Mike McCabe
Op Ed

No Nation Built on Hate Can Be Great

New state group, We Are Many, seeks to change hearts and minds.

By - Aug 25th, 2019 08:48 am
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KKK and Confederate Flag Cooler. Photo by Sam Singleton-Freeman.

KKK and Confederate Flag Cooler. Photo by Sam Singleton-Freeman.

Hate is not only devastatingly traumatic to those on the receiving end, it’s destructive to those doing the hating. It’s like drinking poison and expecting someone else to die. Still, hate is an undeniably powerful and seductive emotion. It incites people to action, even to violence. It is regularly put to use for political gain. America is getting toxic daily doses.

Given the disturbing conditions in our society and the vacuum of moral leadership at the highest levels of our government, I feel an obligation to come to my country’s aid and do everything I can to counter the forces of division, bigotry and hate that threaten to rip the fabric of our society to shreds. After decades working as a government watchdog and democracy reform advocate, it’s quite a shift of focus for me professionally to take on the challenge of becoming We Are Many-United Against Hate’s executive director. The group was started in late 2016 by Masood Akhtar, a Muslim American from India who was alarmed by proposals to establish a Muslim registry in the U.S. as well as a Muslim travel ban.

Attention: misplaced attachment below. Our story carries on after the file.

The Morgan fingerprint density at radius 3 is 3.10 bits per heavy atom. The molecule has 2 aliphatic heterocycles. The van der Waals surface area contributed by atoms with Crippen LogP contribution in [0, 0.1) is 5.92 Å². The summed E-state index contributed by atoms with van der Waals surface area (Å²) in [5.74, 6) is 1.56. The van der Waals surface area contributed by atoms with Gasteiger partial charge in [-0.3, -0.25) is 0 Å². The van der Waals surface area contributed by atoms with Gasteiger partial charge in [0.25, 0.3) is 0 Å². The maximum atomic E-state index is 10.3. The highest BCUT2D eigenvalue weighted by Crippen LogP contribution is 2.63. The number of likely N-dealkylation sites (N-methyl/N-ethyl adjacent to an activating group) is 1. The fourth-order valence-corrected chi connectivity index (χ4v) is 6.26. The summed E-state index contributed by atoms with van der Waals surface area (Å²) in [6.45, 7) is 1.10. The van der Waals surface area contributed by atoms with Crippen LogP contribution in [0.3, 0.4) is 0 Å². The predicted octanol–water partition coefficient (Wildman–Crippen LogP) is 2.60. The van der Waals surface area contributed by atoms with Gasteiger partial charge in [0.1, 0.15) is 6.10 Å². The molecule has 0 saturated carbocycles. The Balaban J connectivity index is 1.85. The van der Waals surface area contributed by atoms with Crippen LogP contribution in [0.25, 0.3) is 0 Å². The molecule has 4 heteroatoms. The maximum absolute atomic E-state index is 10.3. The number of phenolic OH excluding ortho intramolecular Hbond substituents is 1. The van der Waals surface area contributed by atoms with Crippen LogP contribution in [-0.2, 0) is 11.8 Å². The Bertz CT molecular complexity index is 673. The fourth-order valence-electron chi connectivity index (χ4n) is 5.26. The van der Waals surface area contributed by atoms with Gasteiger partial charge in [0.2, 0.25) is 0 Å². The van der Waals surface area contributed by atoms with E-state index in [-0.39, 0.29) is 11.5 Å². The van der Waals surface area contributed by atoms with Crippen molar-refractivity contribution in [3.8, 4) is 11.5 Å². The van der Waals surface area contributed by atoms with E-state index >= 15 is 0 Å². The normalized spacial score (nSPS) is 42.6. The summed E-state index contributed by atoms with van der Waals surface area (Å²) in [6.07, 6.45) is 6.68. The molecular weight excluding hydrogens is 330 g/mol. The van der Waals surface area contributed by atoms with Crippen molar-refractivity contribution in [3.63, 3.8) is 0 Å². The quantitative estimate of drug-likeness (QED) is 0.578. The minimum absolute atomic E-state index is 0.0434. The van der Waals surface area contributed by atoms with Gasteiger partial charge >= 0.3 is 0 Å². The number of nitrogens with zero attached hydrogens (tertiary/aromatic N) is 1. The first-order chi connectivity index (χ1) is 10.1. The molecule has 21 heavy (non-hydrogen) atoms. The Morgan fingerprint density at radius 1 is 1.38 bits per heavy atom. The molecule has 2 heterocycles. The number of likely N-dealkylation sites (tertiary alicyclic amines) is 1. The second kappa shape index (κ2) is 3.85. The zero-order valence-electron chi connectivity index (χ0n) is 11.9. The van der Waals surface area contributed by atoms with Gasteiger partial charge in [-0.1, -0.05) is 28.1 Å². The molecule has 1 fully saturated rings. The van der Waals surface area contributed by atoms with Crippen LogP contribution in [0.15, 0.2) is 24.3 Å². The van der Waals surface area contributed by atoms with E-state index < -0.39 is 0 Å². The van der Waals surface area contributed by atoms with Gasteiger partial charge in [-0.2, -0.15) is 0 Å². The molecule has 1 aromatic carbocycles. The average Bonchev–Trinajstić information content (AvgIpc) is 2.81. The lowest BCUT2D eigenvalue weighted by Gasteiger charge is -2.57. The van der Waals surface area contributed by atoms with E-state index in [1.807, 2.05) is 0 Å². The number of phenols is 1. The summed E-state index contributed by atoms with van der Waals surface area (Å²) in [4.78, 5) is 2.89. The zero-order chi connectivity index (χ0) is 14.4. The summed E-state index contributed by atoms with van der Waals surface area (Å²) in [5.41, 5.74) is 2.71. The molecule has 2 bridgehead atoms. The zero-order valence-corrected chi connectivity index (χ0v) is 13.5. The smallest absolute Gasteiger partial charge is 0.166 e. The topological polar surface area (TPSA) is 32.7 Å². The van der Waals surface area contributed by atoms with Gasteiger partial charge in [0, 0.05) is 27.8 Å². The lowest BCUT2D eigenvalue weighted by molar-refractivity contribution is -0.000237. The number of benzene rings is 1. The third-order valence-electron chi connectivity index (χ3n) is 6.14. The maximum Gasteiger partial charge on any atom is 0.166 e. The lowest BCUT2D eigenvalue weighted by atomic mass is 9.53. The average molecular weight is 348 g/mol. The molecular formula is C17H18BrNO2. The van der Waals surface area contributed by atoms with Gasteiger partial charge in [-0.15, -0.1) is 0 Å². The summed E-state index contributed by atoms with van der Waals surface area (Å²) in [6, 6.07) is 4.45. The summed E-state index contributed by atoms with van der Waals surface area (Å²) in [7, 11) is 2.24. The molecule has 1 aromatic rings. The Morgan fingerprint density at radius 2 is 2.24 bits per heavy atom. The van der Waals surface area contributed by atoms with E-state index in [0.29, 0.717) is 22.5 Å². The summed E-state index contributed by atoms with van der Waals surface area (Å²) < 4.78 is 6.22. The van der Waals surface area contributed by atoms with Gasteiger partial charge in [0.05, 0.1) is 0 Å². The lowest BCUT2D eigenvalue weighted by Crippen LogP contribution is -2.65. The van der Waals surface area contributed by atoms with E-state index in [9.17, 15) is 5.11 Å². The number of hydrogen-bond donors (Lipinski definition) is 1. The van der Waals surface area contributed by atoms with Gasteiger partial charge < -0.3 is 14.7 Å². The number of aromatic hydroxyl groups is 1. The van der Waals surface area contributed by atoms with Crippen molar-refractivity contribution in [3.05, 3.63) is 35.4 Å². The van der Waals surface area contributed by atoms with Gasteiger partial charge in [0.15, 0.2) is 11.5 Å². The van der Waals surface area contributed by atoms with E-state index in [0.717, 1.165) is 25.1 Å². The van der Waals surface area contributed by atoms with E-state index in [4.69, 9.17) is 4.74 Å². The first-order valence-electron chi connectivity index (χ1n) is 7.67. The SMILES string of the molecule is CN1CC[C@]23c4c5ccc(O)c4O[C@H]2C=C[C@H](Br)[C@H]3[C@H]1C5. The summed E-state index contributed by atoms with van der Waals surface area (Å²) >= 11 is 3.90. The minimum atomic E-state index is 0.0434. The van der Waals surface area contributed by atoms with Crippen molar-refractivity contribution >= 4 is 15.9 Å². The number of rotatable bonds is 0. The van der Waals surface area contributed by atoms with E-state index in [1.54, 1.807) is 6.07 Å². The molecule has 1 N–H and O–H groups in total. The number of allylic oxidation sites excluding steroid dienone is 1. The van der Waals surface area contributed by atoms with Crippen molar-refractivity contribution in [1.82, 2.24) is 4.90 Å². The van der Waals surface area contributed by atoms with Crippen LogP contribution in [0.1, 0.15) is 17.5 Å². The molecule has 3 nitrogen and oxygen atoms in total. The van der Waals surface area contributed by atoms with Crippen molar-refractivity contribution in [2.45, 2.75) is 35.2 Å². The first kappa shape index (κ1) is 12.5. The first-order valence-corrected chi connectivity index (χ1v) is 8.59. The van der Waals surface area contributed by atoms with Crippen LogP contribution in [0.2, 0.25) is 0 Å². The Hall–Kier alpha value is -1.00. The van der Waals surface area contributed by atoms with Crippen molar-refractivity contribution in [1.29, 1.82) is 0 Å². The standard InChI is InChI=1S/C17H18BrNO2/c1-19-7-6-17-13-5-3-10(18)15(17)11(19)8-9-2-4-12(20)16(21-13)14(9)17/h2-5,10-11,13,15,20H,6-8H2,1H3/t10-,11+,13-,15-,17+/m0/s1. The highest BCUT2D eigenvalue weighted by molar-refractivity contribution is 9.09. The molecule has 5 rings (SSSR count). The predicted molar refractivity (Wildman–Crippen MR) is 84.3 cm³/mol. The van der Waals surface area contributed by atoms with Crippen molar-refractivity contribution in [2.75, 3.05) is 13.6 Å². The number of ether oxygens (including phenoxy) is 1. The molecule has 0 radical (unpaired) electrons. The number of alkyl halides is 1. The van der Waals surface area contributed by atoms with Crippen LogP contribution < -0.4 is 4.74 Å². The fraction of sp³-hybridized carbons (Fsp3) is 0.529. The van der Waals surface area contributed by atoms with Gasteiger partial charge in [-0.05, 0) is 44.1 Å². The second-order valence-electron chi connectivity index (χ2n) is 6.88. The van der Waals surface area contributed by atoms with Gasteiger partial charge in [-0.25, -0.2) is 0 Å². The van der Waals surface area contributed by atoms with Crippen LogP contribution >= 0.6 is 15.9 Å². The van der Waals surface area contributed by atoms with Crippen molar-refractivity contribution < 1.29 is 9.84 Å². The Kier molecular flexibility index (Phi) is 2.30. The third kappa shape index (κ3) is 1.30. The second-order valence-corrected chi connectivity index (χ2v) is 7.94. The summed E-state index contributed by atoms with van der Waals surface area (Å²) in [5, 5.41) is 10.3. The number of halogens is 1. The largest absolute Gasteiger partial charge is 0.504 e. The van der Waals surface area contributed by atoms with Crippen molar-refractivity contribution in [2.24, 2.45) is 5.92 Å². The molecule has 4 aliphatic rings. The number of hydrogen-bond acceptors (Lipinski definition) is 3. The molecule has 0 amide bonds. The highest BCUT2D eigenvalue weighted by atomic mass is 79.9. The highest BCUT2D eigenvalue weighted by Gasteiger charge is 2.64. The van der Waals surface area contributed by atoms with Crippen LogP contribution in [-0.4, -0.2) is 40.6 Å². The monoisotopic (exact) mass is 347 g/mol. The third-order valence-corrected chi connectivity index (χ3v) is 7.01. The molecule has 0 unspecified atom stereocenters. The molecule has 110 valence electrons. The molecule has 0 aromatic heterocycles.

What We Are Many-United Against Hate already has achieved as an all-volunteer operation is being recognized nationally. The FBI director recently gave Akhtar the agency’s Community Leadership Award. Akhtar’s efforts also were saluted by the Southern Poverty Law Center with a Certificate of Appreciation for his contributions to the ongoing fight against hatred and intolerance in America. His name was added to the Wall of Tolerance in Montgomery, Alabama to provide inspiration to all those who choose to take a stand against hatred.

What makes We Are Many-United Against Hate unique and special is that it doesn’t just express righteous indignation after each new eruption of hate-fueled violence and condemn the perpetrators from afar. It works to overpower hate one act of common decency at a time. When Baraboo high school students were photographed making a Nazi salute, We Are Many-United Against Hate went to Baraboo to help organize a community-wide response. Akhtar repeatedly traveled to Baraboo to plan actions with the superintendent, high school principal, mayor and other community leaders.